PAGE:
Send someone east to Kedar 3 and have them look carefully.
See if such a thing as this has ever happened:
2:11 Has a nation ever changed its gods
(even though they are not really gods at all)?
But my people have exchanged me, their glorious God, 4
for a god that cannot help them at all! 5
1 tn Heb “For go west.”
2 tn Heb “pass over to the coasts of Kittim.” The words “west across the sea” in this line and “east of” in the next are implicit in the text and are supplied in the translation to give geographical orientation.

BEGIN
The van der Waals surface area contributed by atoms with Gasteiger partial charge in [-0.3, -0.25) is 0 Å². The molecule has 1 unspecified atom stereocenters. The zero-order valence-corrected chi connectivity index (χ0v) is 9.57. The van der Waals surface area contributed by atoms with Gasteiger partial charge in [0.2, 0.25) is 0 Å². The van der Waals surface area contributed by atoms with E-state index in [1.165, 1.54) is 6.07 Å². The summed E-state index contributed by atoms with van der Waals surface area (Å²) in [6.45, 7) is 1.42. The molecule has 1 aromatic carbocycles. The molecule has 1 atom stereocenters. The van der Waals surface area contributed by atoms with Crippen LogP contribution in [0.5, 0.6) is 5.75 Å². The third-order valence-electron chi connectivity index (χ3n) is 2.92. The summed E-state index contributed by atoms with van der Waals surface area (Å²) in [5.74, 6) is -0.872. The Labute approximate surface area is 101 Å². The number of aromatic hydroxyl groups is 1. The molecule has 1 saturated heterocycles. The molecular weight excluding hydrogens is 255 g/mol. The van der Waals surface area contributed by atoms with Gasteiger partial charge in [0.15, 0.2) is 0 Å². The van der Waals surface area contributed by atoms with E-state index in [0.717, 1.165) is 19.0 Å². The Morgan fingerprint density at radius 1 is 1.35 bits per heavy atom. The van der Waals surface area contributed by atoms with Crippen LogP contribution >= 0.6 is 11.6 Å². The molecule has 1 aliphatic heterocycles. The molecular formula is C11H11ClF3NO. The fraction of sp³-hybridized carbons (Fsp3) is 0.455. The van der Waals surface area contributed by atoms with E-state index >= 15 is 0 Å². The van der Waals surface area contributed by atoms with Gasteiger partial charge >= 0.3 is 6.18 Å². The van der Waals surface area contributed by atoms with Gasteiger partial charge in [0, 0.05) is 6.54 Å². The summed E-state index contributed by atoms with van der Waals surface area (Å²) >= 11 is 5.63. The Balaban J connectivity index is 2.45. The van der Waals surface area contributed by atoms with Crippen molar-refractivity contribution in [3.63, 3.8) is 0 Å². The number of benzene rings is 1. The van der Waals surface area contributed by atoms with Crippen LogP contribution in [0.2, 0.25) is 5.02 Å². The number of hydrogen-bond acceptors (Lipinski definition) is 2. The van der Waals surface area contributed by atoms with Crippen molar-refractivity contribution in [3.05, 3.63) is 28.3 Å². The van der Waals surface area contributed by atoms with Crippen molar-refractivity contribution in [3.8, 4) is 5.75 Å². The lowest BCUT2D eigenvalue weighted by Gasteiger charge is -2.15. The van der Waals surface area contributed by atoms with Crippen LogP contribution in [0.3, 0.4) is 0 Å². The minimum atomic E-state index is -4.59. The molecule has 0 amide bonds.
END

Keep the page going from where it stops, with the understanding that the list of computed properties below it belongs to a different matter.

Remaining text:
sn The Hebrew term translated Cyprus (“Kittim”) originally referred to the island of Cyprus but later was used for the lands in the west, including Macedonia (1 Macc 1:1; 8:5) and Rome (Dan 11:30). It is used here as part of a figure called merism to denote the lands in the west as opposed to Kedar which was in the east. The figure includes polar opposites to indicate totality, i.e., everywhere from west to east.
4 tn Heb “have exchanged their glory [i.e., the God in whom they glory].” This is a case of a figure of speech where the attribute of a person or thing is put for the person or thing. Compare the common phrase in Isaiah, the Holy One of Israel, obviously referring to the